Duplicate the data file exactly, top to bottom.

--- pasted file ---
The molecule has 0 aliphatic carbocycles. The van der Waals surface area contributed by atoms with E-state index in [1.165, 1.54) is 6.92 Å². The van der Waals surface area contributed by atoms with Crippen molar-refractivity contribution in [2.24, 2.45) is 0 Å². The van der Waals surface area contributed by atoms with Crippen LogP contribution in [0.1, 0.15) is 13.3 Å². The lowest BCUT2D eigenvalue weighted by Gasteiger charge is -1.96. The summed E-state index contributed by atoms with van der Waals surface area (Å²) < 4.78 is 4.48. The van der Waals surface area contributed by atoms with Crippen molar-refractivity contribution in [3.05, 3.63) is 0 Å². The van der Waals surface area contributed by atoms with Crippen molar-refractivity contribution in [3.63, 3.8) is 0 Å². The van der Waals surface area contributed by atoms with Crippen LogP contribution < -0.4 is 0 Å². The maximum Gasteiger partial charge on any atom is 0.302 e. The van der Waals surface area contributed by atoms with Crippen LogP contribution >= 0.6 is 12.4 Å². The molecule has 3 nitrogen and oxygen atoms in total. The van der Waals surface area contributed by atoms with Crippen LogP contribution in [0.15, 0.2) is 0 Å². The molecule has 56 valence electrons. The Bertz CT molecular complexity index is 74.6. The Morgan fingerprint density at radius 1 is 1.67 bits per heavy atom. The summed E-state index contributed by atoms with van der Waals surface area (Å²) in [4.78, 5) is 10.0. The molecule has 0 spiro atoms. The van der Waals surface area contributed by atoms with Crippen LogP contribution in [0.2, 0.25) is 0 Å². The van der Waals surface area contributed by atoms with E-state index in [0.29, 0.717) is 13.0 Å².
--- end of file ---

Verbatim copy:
The molecule has 0 aliphatic carbocycles. The van der Waals surface area contributed by atoms with E-state index in [1.165, 1.54) is 6.92 Å². The van der Waals surface area contributed by atoms with Crippen molar-refractivity contribution in [2.24, 2.45) is 0 Å². The van der Waals surface area contributed by atoms with Crippen LogP contribution in [0.1, 0.15) is 13.3 Å². The lowest BCUT2D eigenvalue weighted by Gasteiger charge is -1.96. The summed E-state index contributed by atoms with van der Waals surface area (Å²) < 4.78 is 4.48. The van der Waals surface area contributed by atoms with Crippen molar-refractivity contribution in [3.05, 3.63) is 0 Å². The van der Waals surface area contributed by atoms with Crippen molar-refractivity contribution in [3.63, 3.8) is 0 Å². The van der Waals surface area contributed by atoms with Crippen LogP contribution < -0.4 is 0 Å². The maximum Gasteiger partial charge on any atom is 0.302 e. The van der Waals surface area contributed by atoms with Crippen LogP contribution >= 0.6 is 12.4 Å². The molecule has 3 nitrogen and oxygen atoms in total. The van der Waals surface area contributed by atoms with Crippen LogP contribution in [0.15, 0.2) is 0 Å². The molecule has 56 valence electrons. The Bertz CT molecular complexity index is 74.6. The Morgan fingerprint density at radius 1 is 1.67 bits per heavy atom. The summed E-state index contributed by atoms with van der Waals surface area (Å²) in [4.78, 5) is 10.0. The molecule has 0 spiro atoms. The van der Waals surface area contributed by atoms with Crippen LogP contribution in [0.2, 0.25) is 0 Å². The van der Waals surface area contributed by atoms with E-state index in [0.29, 0.717) is 13.0 Å².